is there a general recommended distance between dog holes in both directions?
Common sense says that the holes should be spaced from the vice in increments that are less than or equal to the maximum opening of the vice, so that you can clamp any sized object without needing shims.
In the crosswise direction, consider how large an object would need to be before you'd feel the need to use two dogs at each end instead of one. The holes in the Veritas Carver's Bench look like they're spaced on a 4" grid, but that's a specialty bench that's meant to hold relatively small workpieces of various shapes and from several directions. If you'll be working mostly on narrow boards, a single row of holes may be all you need. If you'll work on wide panels, a row of holes on each side of the bench might make sense. In other words, it really depends on you and how you'll use the bench. If you're not sure, remember that it's far easier to drill more holes than to undrill them.
it is possible there is some hardware that makes use of two or more holes
It's certainly possible, but a tool that depended on a specific hole spacing would have a very small market since there's no standard spacing. There's not even a standard shape for dog holes -- round is popular these days because it's easy to make round holes, but square bench dogs and holes are very traditional.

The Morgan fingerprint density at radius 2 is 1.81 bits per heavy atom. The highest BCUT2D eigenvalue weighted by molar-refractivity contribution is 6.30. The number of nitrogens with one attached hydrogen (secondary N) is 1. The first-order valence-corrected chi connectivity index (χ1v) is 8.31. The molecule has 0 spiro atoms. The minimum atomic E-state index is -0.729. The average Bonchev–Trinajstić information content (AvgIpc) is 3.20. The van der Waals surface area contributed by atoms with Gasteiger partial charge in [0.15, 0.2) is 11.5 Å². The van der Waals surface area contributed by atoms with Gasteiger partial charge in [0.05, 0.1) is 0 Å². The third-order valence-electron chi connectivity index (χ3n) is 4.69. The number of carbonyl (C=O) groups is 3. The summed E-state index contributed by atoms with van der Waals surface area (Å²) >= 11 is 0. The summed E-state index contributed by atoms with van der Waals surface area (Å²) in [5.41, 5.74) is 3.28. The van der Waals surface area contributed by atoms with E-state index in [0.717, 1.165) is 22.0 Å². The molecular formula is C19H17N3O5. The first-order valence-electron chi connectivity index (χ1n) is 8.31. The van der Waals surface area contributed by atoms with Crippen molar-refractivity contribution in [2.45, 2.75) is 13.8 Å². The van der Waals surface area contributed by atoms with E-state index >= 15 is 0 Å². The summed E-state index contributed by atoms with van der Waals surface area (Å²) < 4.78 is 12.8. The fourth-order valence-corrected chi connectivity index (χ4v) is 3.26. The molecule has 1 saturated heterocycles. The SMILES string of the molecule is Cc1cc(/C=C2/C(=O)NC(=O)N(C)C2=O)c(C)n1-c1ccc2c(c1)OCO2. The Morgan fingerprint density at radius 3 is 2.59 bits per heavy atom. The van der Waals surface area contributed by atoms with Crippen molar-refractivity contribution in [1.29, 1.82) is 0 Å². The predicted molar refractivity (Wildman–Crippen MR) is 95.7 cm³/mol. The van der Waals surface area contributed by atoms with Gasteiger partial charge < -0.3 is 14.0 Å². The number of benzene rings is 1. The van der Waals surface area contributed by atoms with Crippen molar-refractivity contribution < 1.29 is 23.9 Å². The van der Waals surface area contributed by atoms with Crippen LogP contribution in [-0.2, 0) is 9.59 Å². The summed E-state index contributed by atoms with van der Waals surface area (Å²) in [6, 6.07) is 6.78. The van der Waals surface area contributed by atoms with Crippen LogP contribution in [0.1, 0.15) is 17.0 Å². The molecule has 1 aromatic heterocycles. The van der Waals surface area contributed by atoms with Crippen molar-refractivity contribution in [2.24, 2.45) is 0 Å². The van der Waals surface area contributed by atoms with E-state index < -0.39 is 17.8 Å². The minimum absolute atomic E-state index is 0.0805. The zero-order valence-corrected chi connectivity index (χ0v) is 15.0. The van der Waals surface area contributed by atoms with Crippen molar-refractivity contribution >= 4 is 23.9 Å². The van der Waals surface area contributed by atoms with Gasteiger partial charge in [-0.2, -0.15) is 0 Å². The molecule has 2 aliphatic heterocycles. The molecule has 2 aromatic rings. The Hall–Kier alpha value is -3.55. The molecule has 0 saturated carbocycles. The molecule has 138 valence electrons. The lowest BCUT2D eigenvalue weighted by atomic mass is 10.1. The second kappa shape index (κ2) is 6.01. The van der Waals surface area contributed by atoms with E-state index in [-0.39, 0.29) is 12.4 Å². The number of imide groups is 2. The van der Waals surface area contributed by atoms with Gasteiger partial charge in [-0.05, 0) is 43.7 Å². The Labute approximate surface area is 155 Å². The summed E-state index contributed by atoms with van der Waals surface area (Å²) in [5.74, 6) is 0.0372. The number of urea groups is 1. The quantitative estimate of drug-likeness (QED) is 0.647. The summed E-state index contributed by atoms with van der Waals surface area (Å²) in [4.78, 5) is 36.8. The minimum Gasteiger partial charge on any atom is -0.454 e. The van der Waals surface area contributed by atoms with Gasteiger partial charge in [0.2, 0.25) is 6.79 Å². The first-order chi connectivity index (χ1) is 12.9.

At what point would you have too many dog holes?
You have too many holes when you could do all the same work just as easily with fewer holes. You have too many holes when the holes get in the way of your work -- small parts or tools fall through them, you need to be careful about positioning your work so that none of the legs of the chair or table land on a hole, etc.
If you're building a bench and you're asking for advice about dog hole spacing, this may be a case where fewer is more.